The Future For Fleets – Electric Vehicles?
By Debbie Fletcher
Tuesday, April 26, 2016 - 16:51
New York is often ahead of the curve when it comes to lifestyle choices and inventions to be taken on worldwide. It’s the city that gave the world air conditioning and toilet paper, and crisps and Club sandwiches. New Yorkers aren’t afraid to try something new – so the news that the city aims to have the most electrically-powered public service vehicles of any city in the US, adding 2,000 to its municipal sedan fleet by 2025, shouldn’t surprise anyone.
The city’s ambitions to dramatically raise the current percentage (250 out of 11,000) are exciting, but the fact that it will take the best part of a decade is somewhat chastening. That target shows the difficulties associated with such a move for any city, company, firm or factory; while the environmental benefits will be immediate, the initial outlay will offset any financial savings from cleaner fuel for years.
Heavy duty vehicles such as trucks or buses are responsible for a quarter of all CO2 emissions in the EU. That said, some firms are at least trying to lessen the effect of their huge vehicles on the environment. Lease Van is well known for its range of e-vehicles including the e-NV200, while in April rental group AMT announced that it had made a £200,000 investment to add the newest electrical models to its fleet, including Tesla Model S and Nissan Leaf cars.
BMW made the headlines in 2015 when it deployed Europe’s first 40-tonne, fully electric vehicle as a vehicle to transport parts across Germany. The truck has a range of 100km on a full battery, which can be charged in 3-4 hours. Logistically this clearly presents huge problems for any fleet; no firm of HGVs could sustain such limitations and hope to survive for any period of time.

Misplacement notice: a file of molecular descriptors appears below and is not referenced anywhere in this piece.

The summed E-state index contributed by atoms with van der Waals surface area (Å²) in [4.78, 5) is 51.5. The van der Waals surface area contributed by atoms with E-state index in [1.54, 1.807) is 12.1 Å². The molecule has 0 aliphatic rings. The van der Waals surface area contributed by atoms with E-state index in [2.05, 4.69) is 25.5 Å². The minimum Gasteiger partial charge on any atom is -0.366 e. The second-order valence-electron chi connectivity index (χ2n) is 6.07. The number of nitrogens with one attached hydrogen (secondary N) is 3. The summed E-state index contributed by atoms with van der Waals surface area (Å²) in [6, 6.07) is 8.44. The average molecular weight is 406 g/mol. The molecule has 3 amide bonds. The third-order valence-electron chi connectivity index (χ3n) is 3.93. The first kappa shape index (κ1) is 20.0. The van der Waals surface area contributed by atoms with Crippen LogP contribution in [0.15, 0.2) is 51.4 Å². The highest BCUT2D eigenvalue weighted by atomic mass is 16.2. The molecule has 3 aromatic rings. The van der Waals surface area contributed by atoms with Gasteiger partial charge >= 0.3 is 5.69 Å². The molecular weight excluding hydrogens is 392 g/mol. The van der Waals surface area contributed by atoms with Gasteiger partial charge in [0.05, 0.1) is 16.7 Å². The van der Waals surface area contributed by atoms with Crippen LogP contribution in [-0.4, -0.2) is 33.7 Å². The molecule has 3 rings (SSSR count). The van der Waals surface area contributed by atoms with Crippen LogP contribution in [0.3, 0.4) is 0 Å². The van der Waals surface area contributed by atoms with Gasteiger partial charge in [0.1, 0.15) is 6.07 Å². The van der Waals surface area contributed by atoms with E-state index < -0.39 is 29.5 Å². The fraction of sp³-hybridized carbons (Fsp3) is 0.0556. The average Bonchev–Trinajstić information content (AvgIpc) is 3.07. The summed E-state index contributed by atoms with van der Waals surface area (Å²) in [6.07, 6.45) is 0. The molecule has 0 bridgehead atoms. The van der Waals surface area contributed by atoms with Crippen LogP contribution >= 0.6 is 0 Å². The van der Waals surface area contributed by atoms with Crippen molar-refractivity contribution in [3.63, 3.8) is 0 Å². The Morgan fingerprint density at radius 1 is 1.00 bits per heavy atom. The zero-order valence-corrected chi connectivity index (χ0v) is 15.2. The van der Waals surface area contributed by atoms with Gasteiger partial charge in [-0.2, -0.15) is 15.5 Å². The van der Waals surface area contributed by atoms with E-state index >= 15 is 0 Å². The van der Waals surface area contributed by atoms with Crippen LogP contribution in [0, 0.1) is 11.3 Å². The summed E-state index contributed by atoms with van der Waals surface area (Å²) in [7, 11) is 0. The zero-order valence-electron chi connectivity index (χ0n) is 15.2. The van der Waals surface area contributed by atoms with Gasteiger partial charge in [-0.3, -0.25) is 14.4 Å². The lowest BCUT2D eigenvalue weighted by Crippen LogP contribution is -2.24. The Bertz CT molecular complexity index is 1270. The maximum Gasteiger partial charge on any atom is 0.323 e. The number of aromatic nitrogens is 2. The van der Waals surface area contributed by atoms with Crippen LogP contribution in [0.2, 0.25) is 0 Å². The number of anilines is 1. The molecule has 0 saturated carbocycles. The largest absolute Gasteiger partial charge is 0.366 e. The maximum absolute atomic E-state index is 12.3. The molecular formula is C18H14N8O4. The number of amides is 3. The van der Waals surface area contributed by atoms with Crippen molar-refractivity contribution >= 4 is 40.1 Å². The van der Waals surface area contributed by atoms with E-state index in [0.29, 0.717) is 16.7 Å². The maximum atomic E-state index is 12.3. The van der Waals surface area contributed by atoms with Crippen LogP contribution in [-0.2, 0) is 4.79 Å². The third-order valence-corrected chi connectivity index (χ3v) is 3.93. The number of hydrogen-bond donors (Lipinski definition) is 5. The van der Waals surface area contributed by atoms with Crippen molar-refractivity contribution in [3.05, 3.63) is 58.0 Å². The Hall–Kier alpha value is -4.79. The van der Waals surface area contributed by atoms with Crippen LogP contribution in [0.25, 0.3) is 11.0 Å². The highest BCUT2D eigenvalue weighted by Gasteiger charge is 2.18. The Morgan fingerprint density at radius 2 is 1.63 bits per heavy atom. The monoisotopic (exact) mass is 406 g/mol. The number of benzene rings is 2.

Until then, the hybrid or eco-friendly vehicle looks to be the more likely option. Supermarket giants such as Waitrose and Sainsbury’s pledged to introduce more dual-fuel eco-friendly vehicles into their fleets in a bid to cut emissions – the diesel/gas combination also powers the lorries’ refrigeration systems. British Gas commissioned more electric vans for its fleet in 2014, but leading the way – unsurprisingly – is the Environment Agency, with eco-friendly vans, hatchbacks and even boats.
These moves are noble in intention but presumably just a stop-gap until fully-electric vehicles become financially viable to everyone. The benefits of that time will be felt by us all; according to Engineering and Technology magazine government investment in electric car infrastructure could boost the UK economy by £51bn a year.
The article, using research from the Institute of the Motor Industry, asserted that 320,000 jobs could be created if low emission vehicles were made more convenient. Perhaps surprisingly, only 1,000 technicians in the UK are currently qualified for electric car maintenance, and these vehicles are not something for the amateur to tamper with when one considers the 600-volt battery units involved in operation.
There is still some way to go to plug these gaps and convince companies that equipping themselves with the right e-vehicles is viable and sensible, but once it happens expect the trend to spread quickly, and the benefits to become immediately apparent.